- Frank Einhellig, Chair
Jim Baker, Research and Economic Development
Chris Barnhart, Biology
Mike Carlie, Sociology & Anthropology
Peter Collins, Music
Marc Cooper, History
Jane Doelling, School of Teacher Education
Ryan Giedd, Physics & Astronomy
Dennis Hickey, Political Science
Michael Hignite, Computer Information Systems
Jane Hoogestraat, English
Kathryn Hope, Nursing
Julie Masterson, Communication Sciences & Disorders
D. Wayne Mitchell, Psychology
Elizabeth Rozell, Management
Dennis Schmitt, Agriculture
Wade Thompson, Theatre & Dance
- Michael T. Nietzel
- Task Force Charge
Thank you very much for agreeing to serve on the Task Force on Missouri State University Futures, chaired by Frank Einhellig, who I want to give particular thanks to for agreeing to lead the group.
I intended this Task Force to be composed of some of the University's most accomplished faculty, recognized for their influential scholarship and for their ability to understand the University in broad, inclusive terms and to represent the highest standards of excellence in teaching, research, and service. This group clearly qualifies on all dimensions, and I appreciate your willingness to devote your efforts to this important job. I plan to name two or three more individuals to the Task Force, but summer vacations and leaves have conspired to prevent me from contacting them up to this point. Rather than wait any longer to get started, I have decided to initiate the process so that the Task Force can begin to formulate its approach and discuss the methods it will employ in answering its charge. I will announce the additional members of the group as soon as I talk with them, and I will then inform the campus of the complete membership of the Task Force.
The charge for the Task Force is to:
- Assess the current status of the University's scholarly and educational strengths as well as its best opportunities for initiatives with a high potential for excellence;
- Recommend up to 12 areas of contemporary scholarship that should be the priorities for investments of new and reallocated resources, particularly the addition of faculty lines;
- Propose specific options for academic restructuring and reorganization that will promote interdisciplinary innovations, strengthen research and degree programs, increase administrative efficiency, and generate additional savings in administrative costs that can be reallocated to academic priorities.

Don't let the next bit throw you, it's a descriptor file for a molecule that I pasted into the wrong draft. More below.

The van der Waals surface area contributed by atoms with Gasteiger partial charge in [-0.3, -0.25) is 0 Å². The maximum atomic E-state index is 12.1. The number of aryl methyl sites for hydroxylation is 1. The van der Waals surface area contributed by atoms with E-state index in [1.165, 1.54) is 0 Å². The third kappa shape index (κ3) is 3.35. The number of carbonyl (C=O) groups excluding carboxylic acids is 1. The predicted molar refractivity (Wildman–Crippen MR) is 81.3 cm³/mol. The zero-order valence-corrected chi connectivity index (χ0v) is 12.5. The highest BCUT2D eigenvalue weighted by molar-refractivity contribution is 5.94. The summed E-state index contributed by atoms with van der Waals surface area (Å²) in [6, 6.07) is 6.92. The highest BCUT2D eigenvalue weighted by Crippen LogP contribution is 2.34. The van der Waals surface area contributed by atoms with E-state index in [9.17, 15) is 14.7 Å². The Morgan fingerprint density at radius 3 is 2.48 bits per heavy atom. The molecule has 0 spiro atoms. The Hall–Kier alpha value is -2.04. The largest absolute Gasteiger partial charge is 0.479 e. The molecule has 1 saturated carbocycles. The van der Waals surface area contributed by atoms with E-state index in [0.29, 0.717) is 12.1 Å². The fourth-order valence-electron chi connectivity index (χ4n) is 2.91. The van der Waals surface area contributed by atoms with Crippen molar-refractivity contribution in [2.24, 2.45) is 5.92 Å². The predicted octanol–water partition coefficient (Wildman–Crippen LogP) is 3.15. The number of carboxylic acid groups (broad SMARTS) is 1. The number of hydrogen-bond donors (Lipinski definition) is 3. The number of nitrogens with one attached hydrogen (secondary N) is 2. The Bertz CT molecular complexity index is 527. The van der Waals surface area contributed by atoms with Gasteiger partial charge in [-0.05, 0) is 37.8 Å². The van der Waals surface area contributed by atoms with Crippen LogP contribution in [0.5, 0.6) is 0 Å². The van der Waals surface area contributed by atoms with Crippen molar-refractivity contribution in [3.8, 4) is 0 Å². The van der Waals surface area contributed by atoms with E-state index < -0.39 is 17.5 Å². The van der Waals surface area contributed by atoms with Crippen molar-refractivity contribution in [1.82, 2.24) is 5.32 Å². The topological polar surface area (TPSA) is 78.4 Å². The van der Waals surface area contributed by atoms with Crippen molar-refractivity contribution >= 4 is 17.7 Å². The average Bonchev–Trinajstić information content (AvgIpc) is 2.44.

In responding to this charge, I would ask the Task Force to consider multiple criteria, including the following:
- Major trends and opportunities in extramural funding;
- Areas where growth in knowledge is expected to be most dramatic;
- Special needs of Missouri, Springfield, and the Ozarks to include economic development, technological advances, cultural enrichment, physical well-being, and social prosperity;
- Encouragement of new collaborations in research and learning as well as linkages to the University's existing and emerging research strengths;
- Compatibility with the University's statewide mission in public affairs; and
- Potential for contributing to superior undergraduate, graduate, and professional education.
As you may be aware, many universities have launched similar efforts to identify those areas of knowledge that should be targets of focused reinvestment. The Task Force may want to review those plans, interview external consultants, or evaluate outcomes from prior strategic approaches as ways to inform its recommendations. You should pursue whatever strategies you believe necessary for reaching well-reasoned opinions, but I would encourage you to give ample opportunities for input from faculty, students, and staff throughout the process.
The Task Force should concentrate on identifying broad intellectual/research themes, rather than specific departments, units or programs, for the recommended priorities. I anticipate that most of the priorities you will recommend will accommodate expertise in a range of the University's existing units.
I hope you can meet a February 1, 2006, goal for a final report. This document need not be a lengthy one, but obviously it should present the rationale for your final recommendations, and it should be prepared in such a way that it can be widely distributed for campus input and comment.